In geometry, a 6-demicube or demihexteract is a uniform 6-polytope, constructed from a 6-cube (hexeract) with alternated vertices removed. It is part of a dimensionally infinite family of uniform polytopes called demihypercubes.

E. L. Elte identified it in 1912 as a semiregular polytope, labeling it as HM6 for a 6-dimensional half measure polytope.

Cartesian coordinates for the vertices of a demihexeract centered at the origin are alternate halves of the hexeract:

This configuration matrix represents the 6-demicube. The rows and columns correspond to vertices, edges, faces, cells, 4-faces and 5-faces. The diagonal numbers say how many of each element occur in the whole 6-demicube. The nondiagonal numbers say how many of the column's element occur in or at the row's element.[1][2]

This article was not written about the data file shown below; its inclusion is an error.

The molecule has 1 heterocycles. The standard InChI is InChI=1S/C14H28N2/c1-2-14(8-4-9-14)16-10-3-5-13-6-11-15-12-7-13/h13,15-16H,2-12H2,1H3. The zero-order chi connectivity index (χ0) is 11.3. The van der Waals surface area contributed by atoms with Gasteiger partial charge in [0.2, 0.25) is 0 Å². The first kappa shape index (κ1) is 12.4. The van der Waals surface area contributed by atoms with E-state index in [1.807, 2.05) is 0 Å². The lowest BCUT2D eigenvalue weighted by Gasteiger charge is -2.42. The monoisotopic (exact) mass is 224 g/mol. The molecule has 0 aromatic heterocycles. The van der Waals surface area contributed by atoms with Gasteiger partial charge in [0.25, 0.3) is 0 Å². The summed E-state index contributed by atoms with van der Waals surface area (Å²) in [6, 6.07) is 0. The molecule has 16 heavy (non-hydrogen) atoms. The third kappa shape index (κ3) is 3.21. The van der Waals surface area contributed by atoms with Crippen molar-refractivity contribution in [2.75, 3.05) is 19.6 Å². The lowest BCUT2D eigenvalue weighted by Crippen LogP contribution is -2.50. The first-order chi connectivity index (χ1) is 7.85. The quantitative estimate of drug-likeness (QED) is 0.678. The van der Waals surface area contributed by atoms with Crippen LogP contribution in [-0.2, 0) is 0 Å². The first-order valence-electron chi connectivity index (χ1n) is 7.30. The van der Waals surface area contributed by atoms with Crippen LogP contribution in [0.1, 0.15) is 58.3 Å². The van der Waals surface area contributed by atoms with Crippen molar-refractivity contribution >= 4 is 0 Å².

The diagonal f-vector numbers are derived through the Wythoff construction, dividing the full group order of a subgroup order by removing one mirror at a time.[3]

There are 47 uniform polytopes with D6 symmetry, 31 are shared by the B6 symmetry, and 16 are unique:

The 6-demicube, 131 is third in a dimensional series of uniform polytopes, expressed by Coxeter as k31 series. The fifth figure is a Euclidean honeycomb, 331, and the final is a noncompact hyperbolic honeycomb, 431. Each progressive uniform polytope is constructed from the previous as its vertex figure.

It is also the second in a dimensional series of uniform polytopes and honeycombs, expressed by Coxeter as 13k series. The fourth figure is the Euclidean honeycomb 133 and the final is a noncompact hyperbolic honeycomb, 134.